GDP and Life

Galbraith wrote about economics years ago, that we were past the point of material need, that we could direct our economic energies to services and other quality of life activities, but the GDP measure has won out, to the ruin of American lives. Objectively, GDP has little or no relationship to quality of life, nor does productivity, in its simple form, although there are material, economic benefits related to the rate of GDP growth. Going further, one might likely find negatives related to GDP, such as more hours worked, but again, this has no benefit to quality of life in the developed world. Not much to say, other than just the facts, although many inobjective cases can be made for the necessity of GDP growth to people's lives. 

Academics and Liberalism

If conservatives bothered to look at the traits of academics, they would find rational explanations for liberals in academia. Academics are more open-minded, and essentially more intelligent, and in both cases much more so than average America. Generally, and very much so among those of liberal parentage, IQ correlates positively with liberalness, overall about 0.3 to 0.4, and >0.5 for those from liberal homes. Additionally, the traits of conservatives, unlike those of liberals, are anti-intellectual, fearful, conformist, and conventional, certainly not the kind of personal traits appreciated in academia, although it might be appreciated among the religious and business-oriented. 

Women and Longer Life

Although women live longer than men do, their lives are typically of lesser quality, hampered by the health issues associated with old age, as well as by having less money.


Similarly, exercise does correlate with extended life, and generally equates with greater life extension, but doing so would typically entail decreases in sex life, as well as time taken away from other pleasurable activities. 

Calorie Restriction and Quality of Life

I've read detailed studies of calories restriction - some studies have been conducted on humans - as well as one of Walford's book, and although life extension could certainly be an outcome, so can depression and lack of sex drive. Most likely, some calories restriction is good, but the typical lab study on animals uses a diet designed to keep study subjects' weight 30% below litter mates, which is untenable in humans.


While very low weight is associated with loss of sex drive and depression in humans, numerous qualities are associated with increased mass, such as intelligence, popularity, happiness (some studies), and longer life; a few recent studies have shown all-cause mortality to be lower in the moderately overweight. 

Saturday, July 11, 2009

A DREAM by Jorge Luis Borges

In a deserted place in Iran there is a not very tall stone tower that has neither door nor window. In the only room (with a dirt floor and shaped like a circle) there is a wooden table and a bench. In that circular cell, a man who looks like me is writing in letters I cannot understand a long poem about a man who in another circular cell is writing a poem about a man who in another circular cell . . . The process never ends and no one will be able to read what the prisoners write.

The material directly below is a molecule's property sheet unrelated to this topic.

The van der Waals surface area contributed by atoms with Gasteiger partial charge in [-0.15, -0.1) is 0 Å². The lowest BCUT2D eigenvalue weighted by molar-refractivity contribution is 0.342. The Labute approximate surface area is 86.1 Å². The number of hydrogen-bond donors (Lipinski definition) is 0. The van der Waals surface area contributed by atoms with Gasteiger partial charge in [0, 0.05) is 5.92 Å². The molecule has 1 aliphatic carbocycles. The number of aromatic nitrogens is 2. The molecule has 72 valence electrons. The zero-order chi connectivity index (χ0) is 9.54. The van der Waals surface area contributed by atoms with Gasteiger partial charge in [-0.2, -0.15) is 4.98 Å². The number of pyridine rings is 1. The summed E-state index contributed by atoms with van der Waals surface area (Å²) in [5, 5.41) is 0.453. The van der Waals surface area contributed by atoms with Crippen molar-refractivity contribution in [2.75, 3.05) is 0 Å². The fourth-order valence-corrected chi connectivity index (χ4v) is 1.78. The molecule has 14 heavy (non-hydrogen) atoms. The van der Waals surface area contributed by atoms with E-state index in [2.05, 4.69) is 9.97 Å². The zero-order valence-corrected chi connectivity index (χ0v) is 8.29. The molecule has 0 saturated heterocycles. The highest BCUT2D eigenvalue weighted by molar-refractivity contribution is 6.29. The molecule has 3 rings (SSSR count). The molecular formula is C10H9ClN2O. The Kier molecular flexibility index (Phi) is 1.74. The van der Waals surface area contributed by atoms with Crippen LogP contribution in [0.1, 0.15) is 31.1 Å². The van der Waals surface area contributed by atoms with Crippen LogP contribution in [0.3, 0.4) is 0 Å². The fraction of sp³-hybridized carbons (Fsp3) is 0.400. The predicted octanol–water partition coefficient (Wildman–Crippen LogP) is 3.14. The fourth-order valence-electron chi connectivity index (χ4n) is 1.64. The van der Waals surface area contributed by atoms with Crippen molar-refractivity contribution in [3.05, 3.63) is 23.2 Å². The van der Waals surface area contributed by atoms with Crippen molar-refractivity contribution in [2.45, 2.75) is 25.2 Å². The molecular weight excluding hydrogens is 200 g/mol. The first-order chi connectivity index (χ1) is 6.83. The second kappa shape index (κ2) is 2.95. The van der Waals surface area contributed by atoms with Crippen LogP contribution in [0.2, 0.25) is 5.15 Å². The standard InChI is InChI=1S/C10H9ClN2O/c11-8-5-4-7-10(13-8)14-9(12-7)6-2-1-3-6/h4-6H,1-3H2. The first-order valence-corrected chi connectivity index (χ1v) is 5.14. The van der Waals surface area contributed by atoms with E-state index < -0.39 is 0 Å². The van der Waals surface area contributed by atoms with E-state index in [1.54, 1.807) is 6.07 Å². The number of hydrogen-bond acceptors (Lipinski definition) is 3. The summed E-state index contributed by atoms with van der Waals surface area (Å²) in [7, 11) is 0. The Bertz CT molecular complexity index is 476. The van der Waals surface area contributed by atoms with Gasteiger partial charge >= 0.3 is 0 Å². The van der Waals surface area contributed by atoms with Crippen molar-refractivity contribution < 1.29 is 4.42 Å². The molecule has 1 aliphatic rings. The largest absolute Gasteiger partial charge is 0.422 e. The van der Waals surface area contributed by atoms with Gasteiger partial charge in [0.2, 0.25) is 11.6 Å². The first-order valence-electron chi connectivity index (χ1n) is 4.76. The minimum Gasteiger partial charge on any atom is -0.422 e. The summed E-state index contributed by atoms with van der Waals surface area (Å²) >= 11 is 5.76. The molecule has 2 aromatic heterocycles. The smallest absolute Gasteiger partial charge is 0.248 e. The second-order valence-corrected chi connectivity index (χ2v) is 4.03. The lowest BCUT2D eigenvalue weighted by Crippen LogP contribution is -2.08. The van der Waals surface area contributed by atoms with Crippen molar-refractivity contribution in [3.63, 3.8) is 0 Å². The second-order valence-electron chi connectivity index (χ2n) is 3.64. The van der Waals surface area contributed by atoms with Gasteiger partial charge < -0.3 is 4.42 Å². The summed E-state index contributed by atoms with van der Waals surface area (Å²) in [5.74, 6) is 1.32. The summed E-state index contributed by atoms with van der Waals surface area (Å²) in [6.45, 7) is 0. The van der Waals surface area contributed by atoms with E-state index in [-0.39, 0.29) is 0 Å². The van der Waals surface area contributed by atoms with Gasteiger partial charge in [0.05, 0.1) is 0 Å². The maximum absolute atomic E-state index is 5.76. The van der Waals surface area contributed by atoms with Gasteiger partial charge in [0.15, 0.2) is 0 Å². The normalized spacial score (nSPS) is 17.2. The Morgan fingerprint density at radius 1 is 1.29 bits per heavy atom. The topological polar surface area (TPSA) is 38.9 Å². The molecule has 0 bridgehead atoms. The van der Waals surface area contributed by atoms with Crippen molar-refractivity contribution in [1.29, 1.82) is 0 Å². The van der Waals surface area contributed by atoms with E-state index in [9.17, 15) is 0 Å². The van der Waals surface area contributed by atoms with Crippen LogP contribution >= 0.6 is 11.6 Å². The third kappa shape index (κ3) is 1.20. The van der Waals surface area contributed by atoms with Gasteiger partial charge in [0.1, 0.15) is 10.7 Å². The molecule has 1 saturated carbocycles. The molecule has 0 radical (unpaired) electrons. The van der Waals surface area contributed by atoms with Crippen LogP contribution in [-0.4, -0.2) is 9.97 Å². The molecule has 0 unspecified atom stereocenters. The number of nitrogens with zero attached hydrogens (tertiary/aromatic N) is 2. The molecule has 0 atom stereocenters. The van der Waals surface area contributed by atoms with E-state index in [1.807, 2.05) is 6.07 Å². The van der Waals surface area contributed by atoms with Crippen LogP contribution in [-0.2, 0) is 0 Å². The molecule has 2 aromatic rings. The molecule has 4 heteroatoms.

Thursday, June 11, 2009

The Devil's Advocate, Well Actually, The Devil

While I don't support wasting time and energy on worthless activities, I can't vouch for ever having found the recommendation to research to be of any value. I am definitely 'promiscuous' with recruiters, and not a believer in networking, although I have a fairly high profile in LinkedIn.

Unlike most people that have a job that many people are qualified for, I am a niche contractor, not looking for permanent work. I work in a common language, or a set of tools, that few people specialize in, with a background at major corporations. When someone needs one of my specialties, I'll get calls and emails from 5 different recruiters. My specialization is also why I can never commit to one recruiter; when I need work, they don't have openings, but someone else does. And I have had repeat engagements from different clients, and with different recruiters. They find me jobs, take a percentage of the rate, and if the engagement is long-lasting, they barely have to milk the cow, just take the cream.

For extroverts, and those looking to sell, networking might be wonderful, but I'm nauseous of the promotion of networking. People find me engaging, well spoken, helpful, and I can certainly self-promote, but I'm not that interested in other people: I'm kind of half introvert/extrovert. I enjoy people, but I also enjoy my alone time, with my wife, my music, my books, and my fitness activities. Most people are extroverts, and likely, most people are not finding much help networking.

My primary focus, has been getting recruiters to see my resume on line. Right or wrong, I think recruiters look at people as a very narrow skillet and they have to fill/exceed the requirements, particularly in bad times. I keep my headline clear and simple. When searching I update my resume daily, or a few times a week. I focus on detailing my technical skills, not exaggerating my experience, or pumping it up with filler.

In truth, it's been a little bit of luck - I have a desired, niche skill set in technology, with a strong background at major financials - as well as being able to capitalize on my niche market.

A Response to an Open Letter to James Damore

I posted a comment in response to An Open Letter to James Damore by Debra Sterling , below: It doesn't get mentioned, but some of the ...